Showing posts from April, 2012

Talent and Coaching and Recruiting

It seems to me that there are two aspects to success:  good players combined with good coaching.  When a team loses there is always talk of how much better and easier it would be if the players were better.  ("We need racehorses, not camels!")  When the team wins its because the players were better than the others.  Even when they haven't won before.  ("They won because they have the best players, anyone could coach them to victory.")  Someone who has won more championships in the NBA than any other coach, and coached some of the best players to have played the game, only one 'Coach of the Year' once, for this  very reason. Now, I'm the first to say that its not about the coaches, its about the players.  But somehow, somewhere, players who were camels become racehorses.  The team that 'didn't know what it takes to win', somehow learned how to win.  Where from? There has been a lot of  research done  about teams who get the '

Analyse What We Have Already Collected

Here is an interesting article  which simply uses basic, existing data to analyse Tiger Woods' performance over his career.  There is SO much data collected in sports nowadays, with new ways invented all the time.  Sometimes, in the quest to find new ways to collect data we forget to analyse the data we already have. This is something that  I've presented on in the past. ( Photo Credit )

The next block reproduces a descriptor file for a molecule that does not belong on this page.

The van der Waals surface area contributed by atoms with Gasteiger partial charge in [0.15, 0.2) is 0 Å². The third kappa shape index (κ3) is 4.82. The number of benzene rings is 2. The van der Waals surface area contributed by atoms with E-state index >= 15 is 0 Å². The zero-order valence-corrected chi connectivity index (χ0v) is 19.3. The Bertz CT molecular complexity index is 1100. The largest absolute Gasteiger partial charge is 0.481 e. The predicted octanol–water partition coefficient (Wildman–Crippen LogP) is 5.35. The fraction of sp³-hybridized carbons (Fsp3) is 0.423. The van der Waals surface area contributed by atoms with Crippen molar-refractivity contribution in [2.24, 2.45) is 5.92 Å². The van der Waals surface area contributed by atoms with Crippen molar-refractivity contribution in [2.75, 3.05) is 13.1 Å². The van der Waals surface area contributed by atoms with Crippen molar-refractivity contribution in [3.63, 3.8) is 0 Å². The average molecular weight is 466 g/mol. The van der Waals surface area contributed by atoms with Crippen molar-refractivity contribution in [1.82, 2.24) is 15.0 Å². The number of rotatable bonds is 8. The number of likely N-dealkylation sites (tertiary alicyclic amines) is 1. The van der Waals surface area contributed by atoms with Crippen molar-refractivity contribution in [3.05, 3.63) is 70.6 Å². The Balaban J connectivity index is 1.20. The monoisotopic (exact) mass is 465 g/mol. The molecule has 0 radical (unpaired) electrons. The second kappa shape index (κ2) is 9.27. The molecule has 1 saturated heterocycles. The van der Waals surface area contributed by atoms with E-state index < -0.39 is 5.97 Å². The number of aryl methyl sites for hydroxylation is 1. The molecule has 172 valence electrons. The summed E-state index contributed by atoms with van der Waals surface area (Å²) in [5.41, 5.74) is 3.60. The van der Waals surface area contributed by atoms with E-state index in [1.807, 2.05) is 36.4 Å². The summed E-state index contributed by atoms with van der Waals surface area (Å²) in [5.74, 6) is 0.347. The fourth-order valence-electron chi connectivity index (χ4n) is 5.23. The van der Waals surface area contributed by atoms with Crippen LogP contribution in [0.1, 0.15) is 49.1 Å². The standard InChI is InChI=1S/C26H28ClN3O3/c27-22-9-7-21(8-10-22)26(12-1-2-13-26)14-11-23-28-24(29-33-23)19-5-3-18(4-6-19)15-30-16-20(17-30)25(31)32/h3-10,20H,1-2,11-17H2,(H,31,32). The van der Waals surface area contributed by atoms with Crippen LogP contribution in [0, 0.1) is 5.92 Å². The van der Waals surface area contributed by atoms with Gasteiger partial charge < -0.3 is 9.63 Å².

Winning by Design

Scouting has been common in sports, particularly team sports, for decades and decades and decades - long before specialised 'scouts' and 'analysts' were employed.  Coaches with a pen and paper, or just a good visual memory, have been developing game plans and tactics based on opponent tendencies since coaching has existed (yes I know there are studies that show that human memory is fallible, but there are also studies showing computer predictions are fallible). No matter how good a player is, they have tendencies.  At the highest levels of sport players' weaknesses are small, their strengths strong, but tendencies remain.  Having said that, there is a lot more to game plans than simply knowing what your opponent will do in certain specific situations.  You have to come up with a plan on how to exploit this information, constrained by the abilities of your team. I read recently about a team who, after losing a 2nd match to an 'inferior' opponent, bemoa